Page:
When most people think of a Casino they picture one of the megaresorts in Las Vegas, a massive hotel and entertainment complex pulsing with neon lights and gambling action. But casinos come in all shapes and sizes. Some are small businesses defined more by the type of gambling they offer than by glitz or glamour.
In the past many American states had laws against casinos, but in the 1970s and 1980s many of them amended those statutes to allow casinos on Indian reservations. In addition, they began to pop up on the Atlantic Coast and in various other locales around the world.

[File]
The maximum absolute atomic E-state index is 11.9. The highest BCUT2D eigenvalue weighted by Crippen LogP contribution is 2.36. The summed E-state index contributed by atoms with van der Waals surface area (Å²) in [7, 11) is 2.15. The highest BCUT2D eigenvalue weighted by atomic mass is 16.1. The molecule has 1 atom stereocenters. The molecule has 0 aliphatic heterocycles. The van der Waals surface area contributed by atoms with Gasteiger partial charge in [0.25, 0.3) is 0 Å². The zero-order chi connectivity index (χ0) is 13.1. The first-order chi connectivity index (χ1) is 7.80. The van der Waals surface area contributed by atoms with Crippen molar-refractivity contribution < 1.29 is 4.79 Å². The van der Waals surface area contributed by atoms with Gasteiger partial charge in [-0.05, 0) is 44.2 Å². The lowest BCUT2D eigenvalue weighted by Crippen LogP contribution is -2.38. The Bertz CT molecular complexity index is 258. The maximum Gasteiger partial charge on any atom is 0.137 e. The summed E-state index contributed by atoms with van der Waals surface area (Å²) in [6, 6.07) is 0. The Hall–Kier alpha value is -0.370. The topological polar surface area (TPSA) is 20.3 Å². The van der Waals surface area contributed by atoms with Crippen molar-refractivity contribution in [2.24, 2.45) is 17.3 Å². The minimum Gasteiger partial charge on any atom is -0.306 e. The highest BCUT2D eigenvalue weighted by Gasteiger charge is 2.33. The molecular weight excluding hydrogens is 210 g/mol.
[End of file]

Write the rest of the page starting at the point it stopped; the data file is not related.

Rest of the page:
Casinos make money by introducing an element of chance into games of skill, and then charging patrons for the privilege of playing them. Every game has a built in advantage for the casino; the amount of this edge can be very low, lower than two percent, but over millions of bets it adds up to a substantial sum that enables the casino to build fancy hotels, fountains, towers and replicas of landmarks.
A casino’s security measures include cameras and other technical surveillance devices, and also rules of behavior for gamblers. In addition, the routines of casino games and the expected reactions and motions of players follow certain patterns, making it easier for security personnel to spot deviations from these patterns. Because large amounts of money are handled, casinos may be a target for theft by both patrons and staff.